Racine’s play Bajazet, first performed in 1642, differs from the 10 other tragedies he wrote in one major respect. Whereas all the other plays are set in a distant timeframe – in ancient Greece or Rome, or in ancient biblical settings – Bajazet depicts unusually contemporary events, when the Ottoman sultan, Murad IV (Amurat in Racine’s version), had his rivals murdered in 1635.
In his preface to the play, Racine justifies such a choice of subject by arguing that the geographical distance from France of the Ottoman Empire and its people’s very different customs and morals made it seem as if they were from ancient times: “Tragic characters should be regarded with a different eye from the way we usually regard characters we have seen at close quarters,” he writes.
Whether or not because of this unexpected setting, Bajazet remains one of Racine’s most rarely performed pieces, and so it was with eagerness that a Racineophile friend and I rushed to watch this latest production by Jean-Paul Audrain, part of the series of Racine’s complete works currently being staged at the Théâtre du Nord-Ouest.
Having recently reviewed an opera in which its director relied on a large number of huge digital screens to communicate and, in some cases, confuse the audience, I was relieved and delighted to find that Audrain uses a completely bare set with no backdrops of any kind and that the message conveyed is clear and affecting. The many doors that lead onto the theater’s main stage provide sufficient drama to keep the spectator engrossed and intensify the play’s setting in a harem.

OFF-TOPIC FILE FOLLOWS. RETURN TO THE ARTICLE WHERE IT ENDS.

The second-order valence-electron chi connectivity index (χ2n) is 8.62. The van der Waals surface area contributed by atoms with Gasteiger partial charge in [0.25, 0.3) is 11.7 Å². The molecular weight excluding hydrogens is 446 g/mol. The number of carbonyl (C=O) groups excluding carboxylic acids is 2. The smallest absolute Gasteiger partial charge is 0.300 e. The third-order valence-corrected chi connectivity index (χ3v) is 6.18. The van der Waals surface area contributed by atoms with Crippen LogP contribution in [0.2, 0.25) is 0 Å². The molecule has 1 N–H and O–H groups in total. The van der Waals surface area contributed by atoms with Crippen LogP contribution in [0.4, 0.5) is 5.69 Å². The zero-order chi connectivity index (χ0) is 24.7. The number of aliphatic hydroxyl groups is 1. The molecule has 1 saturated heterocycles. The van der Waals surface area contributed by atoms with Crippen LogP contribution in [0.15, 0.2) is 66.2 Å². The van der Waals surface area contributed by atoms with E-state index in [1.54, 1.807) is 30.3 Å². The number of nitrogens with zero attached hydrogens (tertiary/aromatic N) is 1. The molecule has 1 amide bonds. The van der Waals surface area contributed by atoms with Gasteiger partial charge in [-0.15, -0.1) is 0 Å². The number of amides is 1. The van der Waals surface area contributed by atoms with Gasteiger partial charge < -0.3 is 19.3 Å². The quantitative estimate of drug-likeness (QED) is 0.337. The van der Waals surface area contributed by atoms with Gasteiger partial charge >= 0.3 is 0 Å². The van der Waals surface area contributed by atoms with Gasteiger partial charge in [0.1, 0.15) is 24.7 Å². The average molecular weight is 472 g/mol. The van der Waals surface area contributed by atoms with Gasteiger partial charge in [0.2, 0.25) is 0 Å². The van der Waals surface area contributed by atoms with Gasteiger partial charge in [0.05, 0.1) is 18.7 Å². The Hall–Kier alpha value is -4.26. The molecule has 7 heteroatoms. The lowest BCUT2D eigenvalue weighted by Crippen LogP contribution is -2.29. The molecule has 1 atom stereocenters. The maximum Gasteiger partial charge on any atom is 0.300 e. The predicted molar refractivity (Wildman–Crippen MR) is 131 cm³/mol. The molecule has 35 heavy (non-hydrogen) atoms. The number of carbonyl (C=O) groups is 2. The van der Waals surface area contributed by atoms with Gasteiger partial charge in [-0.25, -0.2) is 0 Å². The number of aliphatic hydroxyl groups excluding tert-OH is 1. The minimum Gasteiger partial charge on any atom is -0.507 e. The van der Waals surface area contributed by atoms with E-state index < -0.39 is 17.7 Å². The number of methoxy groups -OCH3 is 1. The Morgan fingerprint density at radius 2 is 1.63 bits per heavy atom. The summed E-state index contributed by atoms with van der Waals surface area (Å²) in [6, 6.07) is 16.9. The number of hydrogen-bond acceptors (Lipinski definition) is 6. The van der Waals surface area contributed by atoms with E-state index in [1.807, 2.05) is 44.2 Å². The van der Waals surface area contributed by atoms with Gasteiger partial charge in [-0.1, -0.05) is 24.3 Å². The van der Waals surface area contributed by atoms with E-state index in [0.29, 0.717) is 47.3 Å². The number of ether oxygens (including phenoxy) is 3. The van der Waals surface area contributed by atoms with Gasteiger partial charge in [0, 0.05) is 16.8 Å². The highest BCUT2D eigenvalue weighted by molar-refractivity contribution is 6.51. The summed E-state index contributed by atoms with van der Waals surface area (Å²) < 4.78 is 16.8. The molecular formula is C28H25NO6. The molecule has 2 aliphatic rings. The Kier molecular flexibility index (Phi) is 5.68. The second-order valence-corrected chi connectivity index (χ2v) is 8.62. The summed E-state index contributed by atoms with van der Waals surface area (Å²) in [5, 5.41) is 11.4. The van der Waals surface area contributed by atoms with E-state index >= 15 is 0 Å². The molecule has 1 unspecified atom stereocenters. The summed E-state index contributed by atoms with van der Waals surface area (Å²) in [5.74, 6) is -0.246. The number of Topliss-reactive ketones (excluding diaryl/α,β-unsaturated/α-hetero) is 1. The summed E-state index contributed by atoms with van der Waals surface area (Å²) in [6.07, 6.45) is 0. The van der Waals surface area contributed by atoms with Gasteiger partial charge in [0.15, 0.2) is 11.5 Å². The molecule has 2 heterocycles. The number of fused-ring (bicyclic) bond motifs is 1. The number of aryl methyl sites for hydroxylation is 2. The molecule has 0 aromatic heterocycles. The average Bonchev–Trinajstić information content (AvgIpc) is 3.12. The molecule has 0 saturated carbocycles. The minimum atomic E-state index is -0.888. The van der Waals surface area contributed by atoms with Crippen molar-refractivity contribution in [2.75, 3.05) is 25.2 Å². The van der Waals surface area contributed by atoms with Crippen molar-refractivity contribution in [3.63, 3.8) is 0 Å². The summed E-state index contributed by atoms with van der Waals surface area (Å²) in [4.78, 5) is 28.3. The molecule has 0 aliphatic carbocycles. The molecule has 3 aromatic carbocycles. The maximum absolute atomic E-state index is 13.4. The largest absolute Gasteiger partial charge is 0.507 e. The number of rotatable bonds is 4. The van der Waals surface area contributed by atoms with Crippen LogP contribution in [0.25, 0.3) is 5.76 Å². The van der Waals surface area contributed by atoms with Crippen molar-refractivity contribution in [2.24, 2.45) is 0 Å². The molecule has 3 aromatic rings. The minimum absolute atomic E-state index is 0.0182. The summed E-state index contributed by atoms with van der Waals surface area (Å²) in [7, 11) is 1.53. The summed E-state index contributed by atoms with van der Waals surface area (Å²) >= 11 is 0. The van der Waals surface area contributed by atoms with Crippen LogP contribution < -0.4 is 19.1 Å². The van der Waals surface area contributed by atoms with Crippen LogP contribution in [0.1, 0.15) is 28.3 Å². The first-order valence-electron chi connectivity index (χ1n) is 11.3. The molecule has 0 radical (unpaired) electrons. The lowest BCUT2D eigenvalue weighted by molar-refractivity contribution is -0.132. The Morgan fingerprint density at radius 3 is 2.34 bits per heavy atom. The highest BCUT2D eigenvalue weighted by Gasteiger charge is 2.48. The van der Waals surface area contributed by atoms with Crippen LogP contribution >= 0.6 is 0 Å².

Racine made the brilliant choice of keeping Sultan Amurat off the stage entirely as he lays siege to Babylon, a task believed by his favorite, Roxane (played by Laurence Hétier), and the Grand Vizir Acomat (performed by Audrain) to be futile. The absent Amurat dominates the action as messages and rumors about the outcome of the siege are relayed to the characters trapped in the harem.
In gambling that Amurat will be defeated, Roxane, who has been given temporary political control by the sultan, sets her sights on Amurat’s brother Bajazet (Michael Msihid), while Acomat hopes to marry Atalide (Héloïse Godet). The only problem is that Bajazet and Atalide are in love with each other, even though they know that Bajazet’s survival depends on his acquiescence to the wishes of the ruthless Roxane.
It all makes for great drama, and, although this production’s sometimes overlong pauses upset the natural rhythm of Racine’s alexandrines (12-syllable lines of verse), the actors perform their roles magnificently. Racine specializes in strong female roles, and Roxane is one of the fiercest of them, played with appropriate passion but also with a touching vulnerability by Hétier. All the other parts often pale by comparison, but Audrain as Acomat and Godet as Atalide in particular bring interesting new dimensions to their roles.
An advantage of being in a small theater was that we were able to see the real tears wept by both Hétier and Godet; it was hard not to be similarly moved by the end.
The Théâtre du Nord-Ouest clearly operates on a minimal budget, but its productions are often of much higher standard than those of its better-known counterparts. Rush to see Bajazet if you can. It may be a long time before another excellent production of the piece comes along.